Help Center

ABI Blog Exchange

What can you do about a judgment lien filed against you by a creditor or debt buyer that is now out of business? Law firms like Mann, Bracken that have closed down, filed bankruptcy themselves, or otherwise disappeared still appear as judgment creditors on thousands of credit reports.  In many cases, you may have legitimate grounds to challenge these judgments:
  • bad service
  • insufficient documentation
  • incorrect identity
In other cases you may be willing to offer money to settle the outstanding debt so that the judgment will be removed from your credit report. If the creditor, collection agency, or debt buyer is out of business, however, there is no one  you can call, no one with whom to negotiate.  If you take no action, your credit profile will remain damaged until enough time passes (often years) so that the credit report reference to the judgment goes away.  And your access to credit may still be impacted if that unpaid judgment remains on the public record in the county where you live.  An unpaid judgment on your credit report and in your local county court records will create significant financial problems for you and should not be ignored. There are possible solutions to this dilemma, but you have to take action. In this video, I explain how I approach the problem of a judgment creditor who has disappeared.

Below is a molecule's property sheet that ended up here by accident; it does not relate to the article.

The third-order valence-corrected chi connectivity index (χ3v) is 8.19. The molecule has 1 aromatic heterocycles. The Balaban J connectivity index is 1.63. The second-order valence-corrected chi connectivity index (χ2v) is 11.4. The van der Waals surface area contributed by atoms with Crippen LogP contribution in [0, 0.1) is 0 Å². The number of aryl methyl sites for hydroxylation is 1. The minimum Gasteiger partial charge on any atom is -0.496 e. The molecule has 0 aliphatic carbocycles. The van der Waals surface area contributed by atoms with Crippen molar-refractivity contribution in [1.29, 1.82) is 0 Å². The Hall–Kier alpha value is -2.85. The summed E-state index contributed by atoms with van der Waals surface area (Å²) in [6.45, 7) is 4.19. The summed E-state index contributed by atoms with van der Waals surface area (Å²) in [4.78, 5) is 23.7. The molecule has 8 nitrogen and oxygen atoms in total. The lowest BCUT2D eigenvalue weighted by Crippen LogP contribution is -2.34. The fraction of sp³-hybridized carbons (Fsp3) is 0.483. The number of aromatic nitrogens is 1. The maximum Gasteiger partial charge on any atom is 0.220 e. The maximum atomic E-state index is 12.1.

Read More from: Bankruptcy Law Network

7 hours 37 min ago
A common question that many of our clients ask as we go through the process of filing a Bankruptcy is “will my job find out?” The very short and sweet answer to the question of “will filing Bankruptcy affect my employment” is a resounding NO. This answer lies directly within the Bankruptcy Code at 11 U.S.C. §525 and reads as follows: Protection Against Discriminatory Treatment

Read More from: Bonds & Botes, P.C.

7 hours 55 min ago